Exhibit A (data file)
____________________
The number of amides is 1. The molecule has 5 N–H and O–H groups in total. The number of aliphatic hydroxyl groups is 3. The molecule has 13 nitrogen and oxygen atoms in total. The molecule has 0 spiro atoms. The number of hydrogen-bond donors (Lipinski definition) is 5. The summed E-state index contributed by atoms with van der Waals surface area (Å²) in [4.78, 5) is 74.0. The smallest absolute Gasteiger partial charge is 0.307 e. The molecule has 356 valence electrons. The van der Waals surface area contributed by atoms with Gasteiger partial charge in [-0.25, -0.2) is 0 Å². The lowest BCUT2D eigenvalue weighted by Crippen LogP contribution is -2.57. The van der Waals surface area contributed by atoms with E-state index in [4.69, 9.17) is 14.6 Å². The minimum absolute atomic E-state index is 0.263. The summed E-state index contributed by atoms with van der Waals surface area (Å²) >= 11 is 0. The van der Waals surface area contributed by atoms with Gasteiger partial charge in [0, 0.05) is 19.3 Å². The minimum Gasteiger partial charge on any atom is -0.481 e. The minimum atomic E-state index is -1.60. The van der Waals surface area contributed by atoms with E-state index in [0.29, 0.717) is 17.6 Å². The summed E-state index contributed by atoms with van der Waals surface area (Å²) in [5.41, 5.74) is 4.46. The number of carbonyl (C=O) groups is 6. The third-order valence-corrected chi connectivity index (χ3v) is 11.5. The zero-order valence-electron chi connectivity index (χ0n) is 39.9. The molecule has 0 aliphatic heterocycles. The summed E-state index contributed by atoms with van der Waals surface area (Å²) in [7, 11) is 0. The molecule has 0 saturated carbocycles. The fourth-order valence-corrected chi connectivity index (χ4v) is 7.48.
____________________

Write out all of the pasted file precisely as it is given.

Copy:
The number of amides is 1. The molecule has 5 N–H and O–H groups in total. The number of aliphatic hydroxyl groups is 3. The molecule has 13 nitrogen and oxygen atoms in total. The molecule has 0 spiro atoms. The number of hydrogen-bond donors (Lipinski definition) is 5. The summed E-state index contributed by atoms with van der Waals surface area (Å²) in [4.78, 5) is 74.0. The smallest absolute Gasteiger partial charge is 0.307 e. The molecule has 356 valence electrons. The van der Waals surface area contributed by atoms with Gasteiger partial charge in [-0.25, -0.2) is 0 Å². The lowest BCUT2D eigenvalue weighted by Crippen LogP contribution is -2.57. The van der Waals surface area contributed by atoms with E-state index in [4.69, 9.17) is 14.6 Å². The minimum absolute atomic E-state index is 0.263. The summed E-state index contributed by atoms with van der Waals surface area (Å²) >= 11 is 0. The van der Waals surface area contributed by atoms with Gasteiger partial charge in [0, 0.05) is 19.3 Å². The minimum Gasteiger partial charge on any atom is -0.481 e. The minimum atomic E-state index is -1.60. The van der Waals surface area contributed by atoms with E-state index in [0.29, 0.717) is 17.6 Å². The summed E-state index contributed by atoms with van der Waals surface area (Å²) in [5.41, 5.74) is 4.46. The number of carbonyl (C=O) groups is 6. The third-order valence-corrected chi connectivity index (χ3v) is 11.5. The zero-order valence-electron chi connectivity index (χ0n) is 39.9. The molecule has 0 aliphatic heterocycles. The summed E-state index contributed by atoms with van der Waals surface area (Å²) in [7, 11) is 0. The molecule has 0 saturated carbocycles. The fourth-order valence-corrected chi connectivity index (χ4v) is 7.48.